Kid Rock's 'Made in Detroit' Shirts: Not Exactly Made in Detroit


Kid Rock attends the NHL Stanley Cup Finals between the Detroit Red Wings and the Pittsburgh Penguins.
Kid Rock attends the NHL Stanley Cup Finals between the Detroit Red Wings and the Pittsburgh Penguins.
Monica Morgan/Getty Images

For Kid Rock, Detroit has served as a muse. The city has long been troubled by corruption and crumbling infrastructure, but Rock has championed it: he penned a popular song, "Times Like These," in the troubled city's honor, and when the famous Made in Detroit t-shirt brand collapsed in 2005, he stepped in, buying the company to save it from bankruptcy. Since then, sales of various pro-Detroit/Michigan tees and merchandise have been on the rise, but is Rock's Detroit-centric fashion even made in the place that he claims to celebrate?

Not according to journalist Susan Tompor, who published an exposè in the Detroit Free Press today. She notes that the Made in Detroit products do not always originate in the city; many are sourced from the Dominician Republic, India and "even worse," Ohio. She goes on to explain that brands can legally cut the labels out of shirts under certain circumstances, obfuscating their origins (and the line's operations manager defends tag removal in the article). It appears that while some of the shirts are, in fact, manufactured locally, many more are not, and this is causing controversy among Kid Rock fans and Detroit citizens.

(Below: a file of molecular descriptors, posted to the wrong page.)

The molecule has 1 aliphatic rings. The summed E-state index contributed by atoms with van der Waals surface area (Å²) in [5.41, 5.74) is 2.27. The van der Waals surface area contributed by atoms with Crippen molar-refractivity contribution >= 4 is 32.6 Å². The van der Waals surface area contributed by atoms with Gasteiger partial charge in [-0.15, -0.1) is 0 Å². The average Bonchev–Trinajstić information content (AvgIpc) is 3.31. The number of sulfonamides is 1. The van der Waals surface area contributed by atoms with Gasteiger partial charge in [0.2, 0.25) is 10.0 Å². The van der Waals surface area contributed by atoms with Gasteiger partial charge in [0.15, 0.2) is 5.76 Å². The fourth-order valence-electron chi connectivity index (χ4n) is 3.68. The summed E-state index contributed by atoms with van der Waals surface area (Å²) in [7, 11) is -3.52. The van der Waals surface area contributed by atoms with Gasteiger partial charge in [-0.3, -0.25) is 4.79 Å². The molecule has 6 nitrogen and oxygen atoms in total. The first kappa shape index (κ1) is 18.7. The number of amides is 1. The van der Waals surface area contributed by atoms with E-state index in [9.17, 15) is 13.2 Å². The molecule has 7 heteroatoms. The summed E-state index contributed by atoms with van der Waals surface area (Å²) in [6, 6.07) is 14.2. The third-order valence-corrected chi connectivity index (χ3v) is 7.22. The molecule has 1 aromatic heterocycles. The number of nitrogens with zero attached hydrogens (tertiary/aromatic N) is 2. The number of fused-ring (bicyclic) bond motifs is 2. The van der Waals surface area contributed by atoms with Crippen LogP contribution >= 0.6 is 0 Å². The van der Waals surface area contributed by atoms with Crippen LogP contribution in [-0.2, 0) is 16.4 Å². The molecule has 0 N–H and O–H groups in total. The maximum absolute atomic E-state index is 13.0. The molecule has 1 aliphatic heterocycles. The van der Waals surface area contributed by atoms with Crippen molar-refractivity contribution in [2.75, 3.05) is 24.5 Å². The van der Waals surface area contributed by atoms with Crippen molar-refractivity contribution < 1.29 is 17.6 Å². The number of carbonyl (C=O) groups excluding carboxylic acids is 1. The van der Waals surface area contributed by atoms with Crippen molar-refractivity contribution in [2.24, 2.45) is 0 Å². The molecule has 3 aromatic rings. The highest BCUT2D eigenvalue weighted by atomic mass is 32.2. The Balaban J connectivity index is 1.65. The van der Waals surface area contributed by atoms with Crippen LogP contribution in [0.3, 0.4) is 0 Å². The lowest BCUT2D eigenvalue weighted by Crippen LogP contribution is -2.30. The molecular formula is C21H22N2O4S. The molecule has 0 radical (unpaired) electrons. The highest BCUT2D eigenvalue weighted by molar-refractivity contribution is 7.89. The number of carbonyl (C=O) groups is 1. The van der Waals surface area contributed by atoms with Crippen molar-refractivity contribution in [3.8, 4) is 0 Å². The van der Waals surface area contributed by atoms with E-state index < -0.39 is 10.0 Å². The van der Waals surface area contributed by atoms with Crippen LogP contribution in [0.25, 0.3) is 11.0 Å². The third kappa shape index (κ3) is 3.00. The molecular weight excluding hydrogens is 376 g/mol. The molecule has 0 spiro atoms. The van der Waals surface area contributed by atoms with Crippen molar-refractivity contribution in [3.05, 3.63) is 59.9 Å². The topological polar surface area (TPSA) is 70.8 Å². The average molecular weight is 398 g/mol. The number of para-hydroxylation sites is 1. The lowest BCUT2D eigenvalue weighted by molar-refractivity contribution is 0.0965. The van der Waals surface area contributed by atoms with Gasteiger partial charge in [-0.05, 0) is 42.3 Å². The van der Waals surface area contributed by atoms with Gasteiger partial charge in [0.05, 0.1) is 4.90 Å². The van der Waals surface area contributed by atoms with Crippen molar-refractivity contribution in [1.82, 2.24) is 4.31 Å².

Kid Rock's brother, Billy Ritchie, who does not work for Made in Detroit directly, defends the line's efforts to help Detroit financially. In 2008, Kid Rock and Wayne State University partnered up on a limited-edition Made in Detroit T-shirt, with the profits funding a $25,000 student scholarship.

Kid Rock has yet to comment on the article or its allegations.

Kid Rock Accepts Detroit NAACP Award

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